Rough for Radio II is more plot-driven than Rough for Radio I. It is a darkly comic nightmare, laced with poetic imagery and grim innuendo. Two shadowy figures – self-indulgent Animator (Sam Clayton) and pedantic Stenographer (Ally Cussons) – torture and interrogate Fox (Ben Hawkins), an enigmatic subhuman creature cursed with the gift of language.

This is the first time Rough for Radio II has been staged in the UK, and only the second production of it to be staged in Europe.

About the Production Companies

The Heywood Society is the theatrical society of Cambridge’s oldest college, Peterhouse. Named after the seventeenth-century dramatist and Petrean, Thomas Heywood. The Society is run by a committee of College members. The society has produced shows at the ADC Theatre and Corpus Playroom as well as Peterhouse. In 2012 the society took a touring production of T.S. Eliot’s The Cocktail Party to France. Roughs is a Heywood Society production.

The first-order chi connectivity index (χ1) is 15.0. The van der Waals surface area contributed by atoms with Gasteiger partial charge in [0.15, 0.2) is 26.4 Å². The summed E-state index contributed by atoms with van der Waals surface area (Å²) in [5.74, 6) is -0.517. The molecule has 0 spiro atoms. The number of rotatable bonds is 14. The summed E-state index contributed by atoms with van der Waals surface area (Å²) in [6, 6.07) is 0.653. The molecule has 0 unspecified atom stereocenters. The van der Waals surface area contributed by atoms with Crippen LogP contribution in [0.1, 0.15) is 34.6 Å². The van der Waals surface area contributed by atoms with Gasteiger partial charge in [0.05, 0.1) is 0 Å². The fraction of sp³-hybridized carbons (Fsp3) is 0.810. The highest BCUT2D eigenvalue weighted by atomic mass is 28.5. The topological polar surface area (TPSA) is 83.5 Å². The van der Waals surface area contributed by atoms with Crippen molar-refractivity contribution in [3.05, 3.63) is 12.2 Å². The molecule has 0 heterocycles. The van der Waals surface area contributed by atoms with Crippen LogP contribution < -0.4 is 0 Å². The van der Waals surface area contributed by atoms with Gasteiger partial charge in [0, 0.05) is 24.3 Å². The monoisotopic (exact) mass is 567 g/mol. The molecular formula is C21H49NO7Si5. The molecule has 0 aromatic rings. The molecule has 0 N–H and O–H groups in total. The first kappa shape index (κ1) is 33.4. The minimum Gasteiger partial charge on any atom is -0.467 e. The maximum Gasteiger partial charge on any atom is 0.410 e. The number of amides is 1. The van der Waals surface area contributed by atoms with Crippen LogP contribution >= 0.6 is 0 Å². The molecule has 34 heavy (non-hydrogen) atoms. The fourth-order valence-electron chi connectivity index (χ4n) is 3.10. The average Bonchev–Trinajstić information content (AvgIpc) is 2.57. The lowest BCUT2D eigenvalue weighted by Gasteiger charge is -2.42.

The Lady Margaret Players is the theatrical society of St John’s College, Cambridge. They traditionally stage productions in the 800-year-old School of Pythagoras, but more recently have staged plays at a wider range of venues. The Lady Margaret Players have lent their support to Roughs.

The Music of Rough for Radio I

In Beckett’s plays, music can be a character. In Words and Music an entire symphony orchestra plays the role of a slave called Bob. Given this, it’s unsurprising that the music of Rough for Radio I has a personality. On one level, it is only the noise of a radio. On another level, it’s a living, organic creature. To capture this ‘living’ quality, the show’s musicians are encouraged to improvise around the score every night.

For its Cambridge run, Rough for Radio I will be set to original music by Jeff Carpenter. A recent Cambridge graduate and a virtuoso composer, Carpenter was involved in 28 productions at Cambridge; amongst other projects, he produced an updated version of Purcell’s Dido and Aeneas, composed music for the Footlights Pantomime and Footlights Spring Review, and wrote several critically acclaimed original musicals. Jeff Carpenter’s Bereavement: The Musical was nominated for Best New Musical and Best New Lyrics in the 2012 Musical Theatre Matters Awards